Fiscal 2021

Fiscal 2022

Fiscal 2023

Stock Buybacks

$66.1 billion

$72.4 billion

$86 billion

$89.4 billion

$77.6 billion

Total Dividends Paid

$14.1 billion

$14.1 billion

$14.5 billion

$14.8 billion

$15 billion

Data Source: YCharts.

Apple’s buyback program provides a nice cushion if the stock falls. Apple has the cash to step in and buy its stock, thereby reducing the share count and giving existing shareholders greater ownership of the company.

The dividend is an additional incentive to hold the stock through volatile periods. Granted, it only yields 0.6%, but it’s still a massive capital commitment for Apple to its shareholders.

Apple is sitting on a stockpile of cash

Another attribute that gives Apple an extra layer of insulation from unforeseen challenges is its financial health.

AAPL Net Total Long Term Debt (Quarterly) Chart

AAPL Net Total Long Term Debt (Quarterly) data by YCharts

Apple doesn’t rely on leverage to operate its business. It also has a massive stash of cash, equivalents, and current and non-current marketable securities.

As of the first quarter of fiscal 2024, Apple’s trove of these assets was $172.6 billion, while its term debt was $106 billion. Therefore, Apple’s true “cash position” is even better than its leverage ratios would indicate.

Investing through periods of volatility

Apple has the brand, industry-leading position, valuation, capital return program, and balance sheet to provide the fundamentals needed to cushion the stock during a downturn. That’s not to say that Apple is impervious to downturns, but it does have more of a value bent than other Magnificent Seven stocks.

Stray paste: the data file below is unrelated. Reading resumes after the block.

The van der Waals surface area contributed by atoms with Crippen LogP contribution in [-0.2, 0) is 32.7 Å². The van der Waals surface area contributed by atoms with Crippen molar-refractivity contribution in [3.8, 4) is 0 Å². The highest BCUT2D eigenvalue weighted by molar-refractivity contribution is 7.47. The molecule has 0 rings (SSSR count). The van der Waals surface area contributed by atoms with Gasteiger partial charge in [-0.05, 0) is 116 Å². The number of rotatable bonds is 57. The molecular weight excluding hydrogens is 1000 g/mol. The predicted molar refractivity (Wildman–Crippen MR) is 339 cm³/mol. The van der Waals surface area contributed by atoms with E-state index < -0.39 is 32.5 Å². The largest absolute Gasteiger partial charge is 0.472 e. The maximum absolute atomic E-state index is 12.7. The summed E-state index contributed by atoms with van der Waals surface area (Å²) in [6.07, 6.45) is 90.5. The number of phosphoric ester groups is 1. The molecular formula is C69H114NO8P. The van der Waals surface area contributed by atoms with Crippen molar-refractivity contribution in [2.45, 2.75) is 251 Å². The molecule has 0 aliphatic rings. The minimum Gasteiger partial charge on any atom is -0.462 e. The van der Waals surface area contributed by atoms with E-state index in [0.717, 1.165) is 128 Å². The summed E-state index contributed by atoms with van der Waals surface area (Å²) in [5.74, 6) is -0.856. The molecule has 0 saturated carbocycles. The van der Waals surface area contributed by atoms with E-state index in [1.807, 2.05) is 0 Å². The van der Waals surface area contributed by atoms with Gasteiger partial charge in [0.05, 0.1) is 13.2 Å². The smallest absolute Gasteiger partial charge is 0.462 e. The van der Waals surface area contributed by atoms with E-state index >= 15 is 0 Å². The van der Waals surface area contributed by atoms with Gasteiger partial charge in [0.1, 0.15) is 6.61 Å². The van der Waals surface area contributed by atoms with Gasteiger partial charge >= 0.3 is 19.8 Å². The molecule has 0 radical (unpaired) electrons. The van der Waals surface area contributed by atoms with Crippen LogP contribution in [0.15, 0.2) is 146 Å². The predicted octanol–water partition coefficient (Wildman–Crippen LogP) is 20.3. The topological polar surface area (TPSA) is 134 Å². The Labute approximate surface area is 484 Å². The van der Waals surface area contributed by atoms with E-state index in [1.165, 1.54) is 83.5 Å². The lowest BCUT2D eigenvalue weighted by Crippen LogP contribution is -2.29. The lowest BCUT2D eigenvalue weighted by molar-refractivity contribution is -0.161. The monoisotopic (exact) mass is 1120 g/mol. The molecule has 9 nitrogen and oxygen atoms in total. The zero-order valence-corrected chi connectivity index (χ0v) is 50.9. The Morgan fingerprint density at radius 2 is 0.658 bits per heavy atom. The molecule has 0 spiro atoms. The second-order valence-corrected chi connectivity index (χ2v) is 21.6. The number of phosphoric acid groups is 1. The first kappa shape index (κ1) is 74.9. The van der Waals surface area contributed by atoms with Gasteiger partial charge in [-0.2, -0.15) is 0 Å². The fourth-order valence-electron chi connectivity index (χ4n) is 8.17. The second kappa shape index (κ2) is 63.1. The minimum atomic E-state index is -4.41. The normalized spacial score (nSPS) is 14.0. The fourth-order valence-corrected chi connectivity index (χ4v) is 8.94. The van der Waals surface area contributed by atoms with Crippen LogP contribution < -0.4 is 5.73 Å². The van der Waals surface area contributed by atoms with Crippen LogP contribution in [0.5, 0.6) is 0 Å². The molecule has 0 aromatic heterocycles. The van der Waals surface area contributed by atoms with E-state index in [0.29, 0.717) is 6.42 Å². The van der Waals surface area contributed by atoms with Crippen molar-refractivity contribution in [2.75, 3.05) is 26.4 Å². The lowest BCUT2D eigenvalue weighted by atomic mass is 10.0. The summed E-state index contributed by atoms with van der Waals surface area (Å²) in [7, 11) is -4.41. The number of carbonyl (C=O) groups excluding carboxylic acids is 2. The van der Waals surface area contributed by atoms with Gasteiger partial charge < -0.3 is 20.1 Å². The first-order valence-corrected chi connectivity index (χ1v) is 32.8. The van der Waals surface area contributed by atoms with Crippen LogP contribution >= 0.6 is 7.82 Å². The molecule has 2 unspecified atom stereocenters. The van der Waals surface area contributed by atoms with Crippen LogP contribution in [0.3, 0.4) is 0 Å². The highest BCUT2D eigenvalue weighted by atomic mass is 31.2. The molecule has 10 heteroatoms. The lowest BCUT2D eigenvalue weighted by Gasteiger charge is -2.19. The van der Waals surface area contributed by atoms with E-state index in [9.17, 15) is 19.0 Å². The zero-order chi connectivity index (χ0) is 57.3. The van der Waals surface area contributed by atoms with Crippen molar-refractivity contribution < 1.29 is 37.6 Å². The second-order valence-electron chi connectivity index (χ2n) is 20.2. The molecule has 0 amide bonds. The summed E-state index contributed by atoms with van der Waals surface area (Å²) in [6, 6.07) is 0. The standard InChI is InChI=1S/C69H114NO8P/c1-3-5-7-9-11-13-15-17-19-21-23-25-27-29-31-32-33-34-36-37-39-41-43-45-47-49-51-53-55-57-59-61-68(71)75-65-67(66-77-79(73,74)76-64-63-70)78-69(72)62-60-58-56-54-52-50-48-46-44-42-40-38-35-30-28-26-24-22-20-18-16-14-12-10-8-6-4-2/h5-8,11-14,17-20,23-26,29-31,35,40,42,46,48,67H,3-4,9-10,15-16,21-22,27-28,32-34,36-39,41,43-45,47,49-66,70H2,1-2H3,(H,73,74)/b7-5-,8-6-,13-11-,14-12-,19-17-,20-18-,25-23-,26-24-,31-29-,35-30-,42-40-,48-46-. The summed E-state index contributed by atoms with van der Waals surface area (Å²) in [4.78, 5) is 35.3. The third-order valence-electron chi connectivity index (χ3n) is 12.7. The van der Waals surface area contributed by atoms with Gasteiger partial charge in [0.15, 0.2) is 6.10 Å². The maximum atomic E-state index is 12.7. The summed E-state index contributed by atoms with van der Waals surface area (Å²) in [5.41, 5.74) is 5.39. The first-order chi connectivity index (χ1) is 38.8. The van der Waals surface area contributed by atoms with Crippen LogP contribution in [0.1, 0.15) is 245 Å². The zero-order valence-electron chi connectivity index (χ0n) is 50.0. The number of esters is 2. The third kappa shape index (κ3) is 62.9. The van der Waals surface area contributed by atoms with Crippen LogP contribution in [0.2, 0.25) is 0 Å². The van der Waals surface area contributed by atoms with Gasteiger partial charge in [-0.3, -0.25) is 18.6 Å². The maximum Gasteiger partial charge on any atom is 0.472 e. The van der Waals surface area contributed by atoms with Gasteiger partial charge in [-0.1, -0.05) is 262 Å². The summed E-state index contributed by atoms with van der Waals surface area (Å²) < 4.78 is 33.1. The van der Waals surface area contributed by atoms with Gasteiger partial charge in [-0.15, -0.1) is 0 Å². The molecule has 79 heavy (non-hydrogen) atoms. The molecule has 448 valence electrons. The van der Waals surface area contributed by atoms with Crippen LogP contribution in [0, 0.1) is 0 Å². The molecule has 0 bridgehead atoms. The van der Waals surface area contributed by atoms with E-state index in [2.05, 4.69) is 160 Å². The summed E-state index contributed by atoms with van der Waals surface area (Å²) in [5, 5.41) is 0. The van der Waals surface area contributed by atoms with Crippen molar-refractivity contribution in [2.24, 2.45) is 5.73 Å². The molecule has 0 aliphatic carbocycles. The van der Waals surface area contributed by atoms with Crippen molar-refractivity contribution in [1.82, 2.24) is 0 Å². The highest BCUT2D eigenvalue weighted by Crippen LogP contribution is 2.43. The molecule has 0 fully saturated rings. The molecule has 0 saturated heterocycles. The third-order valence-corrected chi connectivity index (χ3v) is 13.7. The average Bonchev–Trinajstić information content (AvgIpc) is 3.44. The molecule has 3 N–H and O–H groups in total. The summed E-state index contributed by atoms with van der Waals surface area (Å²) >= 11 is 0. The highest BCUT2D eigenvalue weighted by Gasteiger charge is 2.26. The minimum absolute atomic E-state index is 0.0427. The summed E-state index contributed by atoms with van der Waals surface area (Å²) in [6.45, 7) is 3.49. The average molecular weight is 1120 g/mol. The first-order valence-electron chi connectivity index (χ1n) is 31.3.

Now would be a good time to take a moment to make sure you are confident in your portfolio to endure volatility, as well as make a list of companies that you like and could confidently buy even when asset prices are falling all around you.

The ability to not just hold stocks but continue to put new capital into the market opens the door to compound wealth over time. Apple’s rock-solid fundamentals make it the perfect stock to buy now, especially if the market continues to sell off.

Bank of America is an advertising partner of The Ascent, a Motley Fool company. Randi Zuckerberg, a former director of market development and spokeswoman for Facebook and sister to Meta Platforms CEO Mark Zuckerberg, is a member of The Motley Fool’s board of directors. Suzanne Frey, an executive at Alphabet, is a member of The Motley Fool’s board of directors. John Mackey, former CEO of Whole Foods Market, an Amazon subsidiary, is a member of The Motley Fool’s board of directors. Daniel Foelber has no position in any of the stocks mentioned. The Motley Fool has positions in and recommends Alphabet, Amazon, Apple, Bank of America, Meta Platforms, Microsoft, Nvidia, and Tesla. The Motley Fool recommends the following options: long January 2026 $395 calls on Microsoft and short January 2026 $405 calls on Microsoft. The Motley Fool has a disclosure policy.

Source link

About The Author

Scroll to Top